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Small, M. L., McDermott, M. (2006). The Presence of Organizational Resources in Poor Urban Neighborhoods: An Analysis of Average and Contextual Effects. Social Forces 84(3):1697-1724.

Wilson (1987) and others argue that poor neighborhoods lack important organizational resources the middle class takes for granted, such as childcare centers, grocery stores and pharmacies.However, this approach does not distinguish poor neighborhoods from segregated neighborhoods, ignores immigration and neglects city differences. Using Department of Commerce and 2000 Census data for zip codes in 331 MSA/PMSAs, we estimate HGLM models predicting the number of each of 10 organizational resources.We find that, (1) on average, as the poverty rate of a neighborhood increases, the number of establishments increases slightly; (2) as the proportion of blacks increases, the number of establishments decreases; (3) as the proportion of foreign-born increases, so does the number of establishments. Finally (4), metropolitan context matters: poor neighborhoods have more establishments in cities with low poverty rates, and in cities in the South and West, than in other parts of the country. Findings suggest reevaluating the de-institutionalized ghetto perspective as a theory of the effects of black segregation and depopulation, rather than poverty concentration, and approaching neighborhood  poverty from a conditional perspective.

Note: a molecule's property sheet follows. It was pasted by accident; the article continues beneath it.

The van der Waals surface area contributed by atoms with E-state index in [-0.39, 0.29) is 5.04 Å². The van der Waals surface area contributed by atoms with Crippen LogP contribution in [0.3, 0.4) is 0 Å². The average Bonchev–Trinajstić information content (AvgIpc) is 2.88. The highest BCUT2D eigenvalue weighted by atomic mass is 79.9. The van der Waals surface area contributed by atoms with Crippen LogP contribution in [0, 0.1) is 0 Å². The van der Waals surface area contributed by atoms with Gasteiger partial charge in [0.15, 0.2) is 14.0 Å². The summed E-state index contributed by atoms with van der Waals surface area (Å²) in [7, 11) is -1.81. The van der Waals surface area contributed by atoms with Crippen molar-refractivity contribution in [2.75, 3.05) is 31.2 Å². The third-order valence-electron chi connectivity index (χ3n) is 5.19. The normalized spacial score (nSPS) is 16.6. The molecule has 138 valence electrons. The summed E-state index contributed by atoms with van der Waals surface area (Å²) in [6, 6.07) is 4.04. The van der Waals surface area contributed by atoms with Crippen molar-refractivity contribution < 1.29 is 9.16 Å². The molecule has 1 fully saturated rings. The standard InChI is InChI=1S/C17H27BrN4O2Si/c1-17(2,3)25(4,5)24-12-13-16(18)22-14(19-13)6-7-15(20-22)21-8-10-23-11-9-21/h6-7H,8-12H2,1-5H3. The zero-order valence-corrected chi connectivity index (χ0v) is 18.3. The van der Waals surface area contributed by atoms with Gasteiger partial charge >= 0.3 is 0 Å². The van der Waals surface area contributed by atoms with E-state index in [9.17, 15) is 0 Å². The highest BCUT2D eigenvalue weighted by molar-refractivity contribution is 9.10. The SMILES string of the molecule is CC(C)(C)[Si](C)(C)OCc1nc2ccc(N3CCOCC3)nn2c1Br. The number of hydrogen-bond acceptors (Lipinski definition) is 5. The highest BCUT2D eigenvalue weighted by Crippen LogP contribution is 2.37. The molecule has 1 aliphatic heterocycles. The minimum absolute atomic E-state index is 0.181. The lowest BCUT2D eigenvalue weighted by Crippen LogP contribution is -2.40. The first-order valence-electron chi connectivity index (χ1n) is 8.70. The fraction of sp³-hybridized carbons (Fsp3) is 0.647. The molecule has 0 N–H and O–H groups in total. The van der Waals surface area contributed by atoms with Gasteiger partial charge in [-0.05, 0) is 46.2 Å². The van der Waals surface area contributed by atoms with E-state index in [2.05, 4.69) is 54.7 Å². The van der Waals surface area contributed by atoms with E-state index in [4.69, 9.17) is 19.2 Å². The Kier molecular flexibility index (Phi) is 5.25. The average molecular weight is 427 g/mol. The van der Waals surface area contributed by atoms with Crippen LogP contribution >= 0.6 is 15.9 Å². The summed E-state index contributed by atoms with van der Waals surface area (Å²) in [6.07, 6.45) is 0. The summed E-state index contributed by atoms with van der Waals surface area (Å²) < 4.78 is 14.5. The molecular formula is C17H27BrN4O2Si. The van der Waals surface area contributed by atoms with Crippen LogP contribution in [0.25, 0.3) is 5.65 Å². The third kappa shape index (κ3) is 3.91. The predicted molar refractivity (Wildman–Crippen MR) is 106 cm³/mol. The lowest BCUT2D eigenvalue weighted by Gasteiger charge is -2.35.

Authors

Small, Mario Luis

Mario L. Small, Ph.D., 2001, Harvard University, has been at the University of Chicago since 2006. A recipient of the C. Wright Mills Best Book Award (2005 and 2010), the Robert Park Best Book Award (2005), the Jane Addams Best Article Award (2004), and numerous other honors, he has published books...

McDermott, Monica

Monica McDermott is an assistant professor of Sociology, affiliated with African & African American Studies, the Center for Comparative Studies in Race and Ethnicity and the program on Urban Studies. Her research focuses upon the ways in which race and class interact in the contemporary United...

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